In Katy Michelle Quinn’s visceral, fervent novel Girl in the Walls, the only queer kid in a traditional town finds a balm in an otherworldly ally.
When Vernon’s family relocates from Seattle to a small town, their developing self-awareness is squashed flat. Vernon loves their pink highlights and purple nail polish, and is willing to tolerate daily bullying in order to express themselves, but in their new town, their tiny toehold on their identity is taken away. Vernon is miserable, and reverts to self-injury as a coping mechanism. As they cut, the marks on their skin open a hole in their bedroom wall. A girl, Violet, is waiting inside, and her friendship with Vernon creates a connection to Vernon’s inner self that is unaffected by the pressures and fears of the real world.
Vernon’s comfort in Violet enables their survival, but is also inextricably, problematically linked to self-injury. Vernon has a few adult allies; most of these are bumbling and out of touch. An English teacher, for example, comes out to Vernon, who is offended that they are perceived as “gay.” The subtle social interactions of middle school are written well, evoking the genuine cringiness of early adolescence.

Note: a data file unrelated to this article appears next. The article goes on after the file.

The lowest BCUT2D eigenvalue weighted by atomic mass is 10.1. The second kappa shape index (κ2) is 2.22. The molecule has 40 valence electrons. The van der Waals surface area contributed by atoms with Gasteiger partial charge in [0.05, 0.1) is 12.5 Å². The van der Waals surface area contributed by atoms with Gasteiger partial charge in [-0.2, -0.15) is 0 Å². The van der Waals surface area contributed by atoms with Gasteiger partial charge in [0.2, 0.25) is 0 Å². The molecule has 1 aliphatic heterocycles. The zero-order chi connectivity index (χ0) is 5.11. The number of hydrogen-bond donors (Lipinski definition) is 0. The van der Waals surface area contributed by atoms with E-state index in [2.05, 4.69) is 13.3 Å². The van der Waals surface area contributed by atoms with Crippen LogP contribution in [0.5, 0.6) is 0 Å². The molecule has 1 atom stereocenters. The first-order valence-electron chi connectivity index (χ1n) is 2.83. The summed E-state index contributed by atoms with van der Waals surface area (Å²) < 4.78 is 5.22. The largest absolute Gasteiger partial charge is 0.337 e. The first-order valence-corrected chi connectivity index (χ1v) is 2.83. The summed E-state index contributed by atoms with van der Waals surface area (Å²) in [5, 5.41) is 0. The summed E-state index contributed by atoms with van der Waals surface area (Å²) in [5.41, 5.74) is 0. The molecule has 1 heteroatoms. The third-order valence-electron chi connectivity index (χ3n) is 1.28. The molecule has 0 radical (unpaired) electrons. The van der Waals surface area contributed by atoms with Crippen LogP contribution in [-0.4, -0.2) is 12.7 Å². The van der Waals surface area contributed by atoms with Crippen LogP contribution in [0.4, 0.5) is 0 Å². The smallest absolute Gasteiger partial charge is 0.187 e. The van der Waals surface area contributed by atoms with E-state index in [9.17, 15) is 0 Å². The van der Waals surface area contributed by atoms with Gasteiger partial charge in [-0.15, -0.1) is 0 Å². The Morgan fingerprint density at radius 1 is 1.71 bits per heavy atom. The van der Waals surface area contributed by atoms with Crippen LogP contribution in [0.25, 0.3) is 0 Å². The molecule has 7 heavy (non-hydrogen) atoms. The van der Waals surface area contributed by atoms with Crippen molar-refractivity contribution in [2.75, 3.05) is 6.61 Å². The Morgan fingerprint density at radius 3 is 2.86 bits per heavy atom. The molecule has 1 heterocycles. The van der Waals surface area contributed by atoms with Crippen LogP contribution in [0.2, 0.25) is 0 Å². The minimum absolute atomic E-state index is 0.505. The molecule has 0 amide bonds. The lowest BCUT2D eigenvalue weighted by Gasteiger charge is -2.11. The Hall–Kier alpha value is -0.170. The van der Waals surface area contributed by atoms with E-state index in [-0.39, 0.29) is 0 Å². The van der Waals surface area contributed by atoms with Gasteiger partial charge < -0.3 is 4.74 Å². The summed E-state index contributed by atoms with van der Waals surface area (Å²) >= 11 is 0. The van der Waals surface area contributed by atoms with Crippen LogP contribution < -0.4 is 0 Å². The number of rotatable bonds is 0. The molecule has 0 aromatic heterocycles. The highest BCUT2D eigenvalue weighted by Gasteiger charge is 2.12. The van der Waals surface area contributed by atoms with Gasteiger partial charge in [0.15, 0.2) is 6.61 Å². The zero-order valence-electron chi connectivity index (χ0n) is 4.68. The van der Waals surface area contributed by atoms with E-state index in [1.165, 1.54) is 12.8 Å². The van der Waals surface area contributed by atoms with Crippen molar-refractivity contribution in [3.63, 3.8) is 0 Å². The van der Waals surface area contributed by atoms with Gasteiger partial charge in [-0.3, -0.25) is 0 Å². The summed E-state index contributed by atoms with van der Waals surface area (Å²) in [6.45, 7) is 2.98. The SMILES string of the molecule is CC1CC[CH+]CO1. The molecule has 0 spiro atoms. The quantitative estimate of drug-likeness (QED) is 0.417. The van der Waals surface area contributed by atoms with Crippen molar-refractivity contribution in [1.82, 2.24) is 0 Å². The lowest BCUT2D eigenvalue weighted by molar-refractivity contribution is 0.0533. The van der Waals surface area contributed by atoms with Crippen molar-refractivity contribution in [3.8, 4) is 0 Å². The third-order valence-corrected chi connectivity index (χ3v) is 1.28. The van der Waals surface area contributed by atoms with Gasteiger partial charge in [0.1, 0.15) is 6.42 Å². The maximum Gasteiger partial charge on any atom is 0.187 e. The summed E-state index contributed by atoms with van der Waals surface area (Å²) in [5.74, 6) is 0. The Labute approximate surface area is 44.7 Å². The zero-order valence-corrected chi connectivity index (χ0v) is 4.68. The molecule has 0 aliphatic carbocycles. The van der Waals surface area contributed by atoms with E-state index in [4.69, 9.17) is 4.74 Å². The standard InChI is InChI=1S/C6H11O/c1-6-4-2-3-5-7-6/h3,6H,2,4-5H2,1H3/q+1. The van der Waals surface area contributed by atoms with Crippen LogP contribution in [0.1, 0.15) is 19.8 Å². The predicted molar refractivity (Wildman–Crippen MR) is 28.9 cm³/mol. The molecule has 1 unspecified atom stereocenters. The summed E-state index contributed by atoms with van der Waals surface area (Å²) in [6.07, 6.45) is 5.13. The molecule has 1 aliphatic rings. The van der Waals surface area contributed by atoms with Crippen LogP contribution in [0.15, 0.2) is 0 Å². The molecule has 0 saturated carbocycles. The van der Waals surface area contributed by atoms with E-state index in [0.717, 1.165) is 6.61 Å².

Although the book leans on stereotypes, including oversized, bullying jocks and effeminate gay boys, its language is rich and intense. Vernon’s angst is palpable and unsettling; scenes of their self-injury are so vivid that they are nauseating. As Vernon navigates the landmines of their gender and the implications of transition, they struggle with self-harm so severe that they end up hospitalized. “I wanna be myself,” they say, but figuring out how to do that without causing permanent damage seems to elude them.
A brutal coming-of-age story, Girl in the Walls is a dark fairy tale about the struggle of claiming queer identity.
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